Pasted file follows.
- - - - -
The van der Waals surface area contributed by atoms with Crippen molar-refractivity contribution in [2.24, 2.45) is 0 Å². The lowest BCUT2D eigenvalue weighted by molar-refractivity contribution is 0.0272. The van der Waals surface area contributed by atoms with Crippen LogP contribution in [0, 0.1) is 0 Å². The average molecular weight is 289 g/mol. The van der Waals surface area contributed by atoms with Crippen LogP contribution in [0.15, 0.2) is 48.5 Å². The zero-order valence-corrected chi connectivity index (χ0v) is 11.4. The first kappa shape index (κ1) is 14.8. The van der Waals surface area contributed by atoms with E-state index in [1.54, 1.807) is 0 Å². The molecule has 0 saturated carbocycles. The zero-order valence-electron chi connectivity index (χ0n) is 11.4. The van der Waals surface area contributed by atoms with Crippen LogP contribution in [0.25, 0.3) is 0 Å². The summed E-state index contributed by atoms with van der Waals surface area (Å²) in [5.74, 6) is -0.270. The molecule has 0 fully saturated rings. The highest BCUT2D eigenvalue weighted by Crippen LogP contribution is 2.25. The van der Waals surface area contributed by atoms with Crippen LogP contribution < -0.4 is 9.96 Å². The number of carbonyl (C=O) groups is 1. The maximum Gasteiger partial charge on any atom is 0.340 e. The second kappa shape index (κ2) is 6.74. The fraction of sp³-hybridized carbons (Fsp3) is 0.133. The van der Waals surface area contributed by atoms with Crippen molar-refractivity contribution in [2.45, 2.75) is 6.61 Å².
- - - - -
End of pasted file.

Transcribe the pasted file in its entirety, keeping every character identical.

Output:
The van der Waals surface area contributed by atoms with Crippen molar-refractivity contribution in [2.24, 2.45) is 0 Å². The lowest BCUT2D eigenvalue weighted by molar-refractivity contribution is 0.0272. The van der Waals surface area contributed by atoms with Crippen LogP contribution in [0, 0.1) is 0 Å². The average molecular weight is 289 g/mol. The van der Waals surface area contributed by atoms with Crippen LogP contribution in [0.15, 0.2) is 48.5 Å². The zero-order valence-corrected chi connectivity index (χ0v) is 11.4. The first kappa shape index (κ1) is 14.8. The van der Waals surface area contributed by atoms with E-state index in [1.54, 1.807) is 0 Å². The molecule has 0 saturated carbocycles. The zero-order valence-electron chi connectivity index (χ0n) is 11.4. The van der Waals surface area contributed by atoms with Crippen LogP contribution in [0.25, 0.3) is 0 Å². The summed E-state index contributed by atoms with van der Waals surface area (Å²) in [5.74, 6) is -0.270. The molecule has 0 fully saturated rings. The highest BCUT2D eigenvalue weighted by Crippen LogP contribution is 2.25. The van der Waals surface area contributed by atoms with Crippen LogP contribution < -0.4 is 9.96 Å². The number of carbonyl (C=O) groups is 1. The maximum Gasteiger partial charge on any atom is 0.340 e. The second kappa shape index (κ2) is 6.74. The fraction of sp³-hybridized carbons (Fsp3) is 0.133. The van der Waals surface area contributed by atoms with Crippen molar-refractivity contribution in [2.45, 2.75) is 6.61 Å².